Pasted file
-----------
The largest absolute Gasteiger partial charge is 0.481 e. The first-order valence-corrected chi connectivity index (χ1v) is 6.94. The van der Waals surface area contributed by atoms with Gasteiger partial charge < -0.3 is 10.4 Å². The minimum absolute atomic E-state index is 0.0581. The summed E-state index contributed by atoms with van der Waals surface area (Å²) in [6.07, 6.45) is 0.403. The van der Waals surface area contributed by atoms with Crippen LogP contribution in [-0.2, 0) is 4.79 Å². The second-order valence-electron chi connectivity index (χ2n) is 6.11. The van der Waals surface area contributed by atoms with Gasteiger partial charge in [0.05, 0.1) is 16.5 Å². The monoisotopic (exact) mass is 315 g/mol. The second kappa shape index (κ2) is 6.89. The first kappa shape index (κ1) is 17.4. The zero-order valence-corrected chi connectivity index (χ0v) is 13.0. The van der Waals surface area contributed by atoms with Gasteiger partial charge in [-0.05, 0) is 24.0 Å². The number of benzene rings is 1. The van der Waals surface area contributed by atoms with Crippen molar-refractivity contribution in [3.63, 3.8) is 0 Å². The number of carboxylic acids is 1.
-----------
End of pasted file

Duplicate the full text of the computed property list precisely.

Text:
The largest absolute Gasteiger partial charge is 0.481 e. The first-order valence-corrected chi connectivity index (χ1v) is 6.94. The van der Waals surface area contributed by atoms with Gasteiger partial charge < -0.3 is 10.4 Å². The minimum absolute atomic E-state index is 0.0581. The summed E-state index contributed by atoms with van der Waals surface area (Å²) in [6.07, 6.45) is 0.403. The van der Waals surface area contributed by atoms with Crippen LogP contribution in [-0.2, 0) is 4.79 Å². The second-order valence-electron chi connectivity index (χ2n) is 6.11. The van der Waals surface area contributed by atoms with Gasteiger partial charge in [0.05, 0.1) is 16.5 Å². The monoisotopic (exact) mass is 315 g/mol. The second kappa shape index (κ2) is 6.89. The first kappa shape index (κ1) is 17.4. The zero-order valence-corrected chi connectivity index (χ0v) is 13.0. The van der Waals surface area contributed by atoms with Gasteiger partial charge in [-0.05, 0) is 24.0 Å². The number of benzene rings is 1. The van der Waals surface area contributed by atoms with Crippen molar-refractivity contribution in [3.63, 3.8) is 0 Å². The number of carboxylic acids is 1.